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December 06, 2017

Are you breaking Philly law with your Christmas tree?

Holidays Laws
Close up of Christmas tree Photo by from Pexels

Close up of a Christmas tree.

In homes celebrating Christmas this season, you’ll likely find one of two kinds of Christmas trees.

The first option is noble and naturally green; it’s been carried or driven across city blocks and into the home, positioned carefully – though maybe a little crookedly – in its stand. Grown and nurtured for years at some distant tree farm, it’s been hand selected among dozens and dozens of other trees by its new owners, who've shelled out a pretty penny in the name of Christmas cheer.

The other kind is made of polyvinyl chloride and folds up into a box that sits in some dark, dejected part of the apartment for 11 months out of the year. It smells like … not pine.

Based on those two completely unbiased descriptions, who can really say which is better?

Well, regardless of your opinion, if you live in a Philadelphia apartment building, the decision probably has already been made for you.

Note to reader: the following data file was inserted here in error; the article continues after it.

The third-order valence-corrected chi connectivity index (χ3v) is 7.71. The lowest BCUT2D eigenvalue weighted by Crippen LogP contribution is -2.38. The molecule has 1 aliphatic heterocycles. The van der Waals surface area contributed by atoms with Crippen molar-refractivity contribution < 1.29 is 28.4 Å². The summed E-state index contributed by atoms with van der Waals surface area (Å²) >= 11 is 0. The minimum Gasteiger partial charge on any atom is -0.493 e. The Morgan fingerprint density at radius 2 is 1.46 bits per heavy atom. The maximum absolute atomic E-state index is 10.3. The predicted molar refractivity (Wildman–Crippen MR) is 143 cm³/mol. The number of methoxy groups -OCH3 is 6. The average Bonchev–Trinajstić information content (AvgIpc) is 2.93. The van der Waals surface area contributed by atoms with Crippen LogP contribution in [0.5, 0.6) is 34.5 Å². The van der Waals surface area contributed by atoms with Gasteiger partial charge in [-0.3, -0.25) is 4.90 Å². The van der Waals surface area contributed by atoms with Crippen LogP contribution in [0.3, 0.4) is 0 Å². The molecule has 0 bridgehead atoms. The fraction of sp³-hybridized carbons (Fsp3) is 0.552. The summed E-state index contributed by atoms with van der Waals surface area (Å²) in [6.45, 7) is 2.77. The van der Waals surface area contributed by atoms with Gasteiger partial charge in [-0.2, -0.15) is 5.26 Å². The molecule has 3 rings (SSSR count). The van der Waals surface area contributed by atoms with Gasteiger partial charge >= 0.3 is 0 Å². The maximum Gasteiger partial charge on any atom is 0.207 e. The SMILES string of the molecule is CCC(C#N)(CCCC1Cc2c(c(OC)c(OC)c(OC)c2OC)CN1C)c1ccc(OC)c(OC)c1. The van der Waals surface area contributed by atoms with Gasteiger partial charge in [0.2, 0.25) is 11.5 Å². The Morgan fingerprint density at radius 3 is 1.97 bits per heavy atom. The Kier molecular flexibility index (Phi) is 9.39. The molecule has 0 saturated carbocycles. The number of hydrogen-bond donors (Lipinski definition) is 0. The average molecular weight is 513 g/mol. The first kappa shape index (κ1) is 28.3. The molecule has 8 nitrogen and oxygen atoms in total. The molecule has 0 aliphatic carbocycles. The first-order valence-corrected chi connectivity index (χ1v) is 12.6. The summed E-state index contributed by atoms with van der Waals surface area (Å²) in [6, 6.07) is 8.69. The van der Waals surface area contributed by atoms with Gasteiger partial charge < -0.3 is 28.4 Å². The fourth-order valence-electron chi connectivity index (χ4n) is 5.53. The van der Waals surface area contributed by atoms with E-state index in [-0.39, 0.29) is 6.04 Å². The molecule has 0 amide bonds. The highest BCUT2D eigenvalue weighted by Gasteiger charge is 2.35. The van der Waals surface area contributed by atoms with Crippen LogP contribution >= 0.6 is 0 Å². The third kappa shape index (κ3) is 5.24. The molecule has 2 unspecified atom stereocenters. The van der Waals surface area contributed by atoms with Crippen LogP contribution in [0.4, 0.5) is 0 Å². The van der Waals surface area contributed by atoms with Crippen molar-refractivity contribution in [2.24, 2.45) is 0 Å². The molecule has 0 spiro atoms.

The official fire code of Philadelphia, in the section under the heading “Decorative Vegetation in New and Existing Buildings,” states that “natural cut trees,” are prohibited in high-rise and multi-unit Philadelphia buildings. One or two-family houses, however, have the go ahead for the “decorative vegetation” of their choice.

Though the law is in place to help avoid fires that could arise from overly dry Christmas trees, Philadelphia’s policy actually is pretty strict compared to a lot of other cities. Pretty ironic in a state where setting your own house on fire won't necessarily get you charged with arson.

Even in New York, cut Christmas trees are legal in apartment buildings and single-family homes alike. Most other big U.S. cities have a similar tree protocol.

Luckily if you choose the renegade life and get a real tree anyway, you shouldn't worry about facing eviction or anything. You will, however, be subject to a $300 ticket if you get caught, according to Curbed

Now, if you neglect to water said tree and indeed start a fire, well, your eviction doesn't seem outside the realm of possibilities – or worse. Don't say we didn't warn you.